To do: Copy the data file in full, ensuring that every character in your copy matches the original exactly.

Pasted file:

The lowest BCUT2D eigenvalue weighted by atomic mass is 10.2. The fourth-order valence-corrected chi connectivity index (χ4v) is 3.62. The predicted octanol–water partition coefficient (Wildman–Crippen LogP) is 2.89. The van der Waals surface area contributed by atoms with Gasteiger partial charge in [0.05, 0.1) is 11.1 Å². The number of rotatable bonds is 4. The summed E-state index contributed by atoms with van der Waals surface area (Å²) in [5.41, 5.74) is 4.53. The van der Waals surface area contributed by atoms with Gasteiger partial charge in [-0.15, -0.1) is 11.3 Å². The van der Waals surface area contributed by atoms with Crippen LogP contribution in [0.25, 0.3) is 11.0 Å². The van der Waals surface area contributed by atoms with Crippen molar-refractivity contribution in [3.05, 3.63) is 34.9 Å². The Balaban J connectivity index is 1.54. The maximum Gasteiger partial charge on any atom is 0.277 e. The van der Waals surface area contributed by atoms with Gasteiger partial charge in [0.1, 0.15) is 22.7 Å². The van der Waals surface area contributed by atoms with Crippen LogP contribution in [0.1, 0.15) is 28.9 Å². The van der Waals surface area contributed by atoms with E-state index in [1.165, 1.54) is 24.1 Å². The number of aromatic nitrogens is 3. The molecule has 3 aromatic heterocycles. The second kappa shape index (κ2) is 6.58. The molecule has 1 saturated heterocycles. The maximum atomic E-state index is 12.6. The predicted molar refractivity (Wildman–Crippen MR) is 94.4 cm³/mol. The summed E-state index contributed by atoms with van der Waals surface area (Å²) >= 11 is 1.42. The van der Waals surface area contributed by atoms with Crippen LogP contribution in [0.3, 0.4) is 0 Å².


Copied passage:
The lowest BCUT2D eigenvalue weighted by atomic mass is 10.2. The fourth-order valence-corrected chi connectivity index (χ4v) is 3.62. The predicted octanol–water partition coefficient (Wildman–Crippen LogP) is 2.89. The van der Waals surface area contributed by atoms with Gasteiger partial charge in [0.05, 0.1) is 11.1 Å². The number of rotatable bonds is 4. The summed E-state index contributed by atoms with van der Waals surface area (Å²) in [5.41, 5.74) is 4.53. The van der Waals surface area contributed by atoms with Gasteiger partial charge in [-0.15, -0.1) is 11.3 Å². The van der Waals surface area contributed by atoms with Crippen LogP contribution in [0.25, 0.3) is 11.0 Å². The van der Waals surface area contributed by atoms with Crippen molar-refractivity contribution in [3.05, 3.63) is 34.9 Å². The Balaban J connectivity index is 1.54. The maximum Gasteiger partial charge on any atom is 0.277 e. The van der Waals surface area contributed by atoms with Gasteiger partial charge in [0.1, 0.15) is 22.7 Å². The van der Waals surface area contributed by atoms with Crippen LogP contribution in [0.1, 0.15) is 28.9 Å². The van der Waals surface area contributed by atoms with E-state index in [1.165, 1.54) is 24.1 Å². The number of aromatic nitrogens is 3. The molecule has 3 aromatic heterocycles. The second kappa shape index (κ2) is 6.58. The molecule has 1 saturated heterocycles. The maximum atomic E-state index is 12.6. The predicted molar refractivity (Wildman–Crippen MR) is 94.4 cm³/mol. The summed E-state index contributed by atoms with van der Waals surface area (Å²) >= 11 is 1.42. The van der Waals surface area contributed by atoms with Crippen LogP contribution in [0.3, 0.4) is 0 Å².